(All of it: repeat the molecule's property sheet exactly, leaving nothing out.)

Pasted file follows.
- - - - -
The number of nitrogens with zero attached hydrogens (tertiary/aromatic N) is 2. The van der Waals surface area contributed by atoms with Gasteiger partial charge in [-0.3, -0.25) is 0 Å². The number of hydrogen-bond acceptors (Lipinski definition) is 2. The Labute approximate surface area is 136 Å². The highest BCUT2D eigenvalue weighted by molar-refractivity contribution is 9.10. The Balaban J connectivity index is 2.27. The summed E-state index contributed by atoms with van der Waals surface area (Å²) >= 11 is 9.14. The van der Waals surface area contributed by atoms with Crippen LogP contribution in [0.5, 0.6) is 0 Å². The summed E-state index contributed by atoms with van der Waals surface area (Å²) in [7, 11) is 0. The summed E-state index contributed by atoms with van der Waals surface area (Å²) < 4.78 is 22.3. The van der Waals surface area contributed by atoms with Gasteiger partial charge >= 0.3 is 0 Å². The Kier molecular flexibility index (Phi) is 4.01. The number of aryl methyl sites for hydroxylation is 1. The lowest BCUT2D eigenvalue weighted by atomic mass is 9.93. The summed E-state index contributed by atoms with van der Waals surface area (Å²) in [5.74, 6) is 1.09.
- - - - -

The number of nitrogens with zero attached hydrogens (tertiary/aromatic N) is 2. The van der Waals surface area contributed by atoms with Gasteiger partial charge in [-0.3, -0.25) is 0 Å². The number of hydrogen-bond acceptors (Lipinski definition) is 2. The Labute approximate surface area is 136 Å². The highest BCUT2D eigenvalue weighted by molar-refractivity contribution is 9.10. The Balaban J connectivity index is 2.27. The summed E-state index contributed by atoms with van der Waals surface area (Å²) >= 11 is 9.14. The van der Waals surface area contributed by atoms with Crippen LogP contribution in [0.5, 0.6) is 0 Å². The summed E-state index contributed by atoms with van der Waals surface area (Å²) in [7, 11) is 0. The summed E-state index contributed by atoms with van der Waals surface area (Å²) < 4.78 is 22.3. The van der Waals surface area contributed by atoms with Gasteiger partial charge >= 0.3 is 0 Å². The Kier molecular flexibility index (Phi) is 4.01. The number of aryl methyl sites for hydroxylation is 1. The lowest BCUT2D eigenvalue weighted by atomic mass is 9.93. The summed E-state index contributed by atoms with van der Waals surface area (Å²) in [5.74, 6) is 1.09.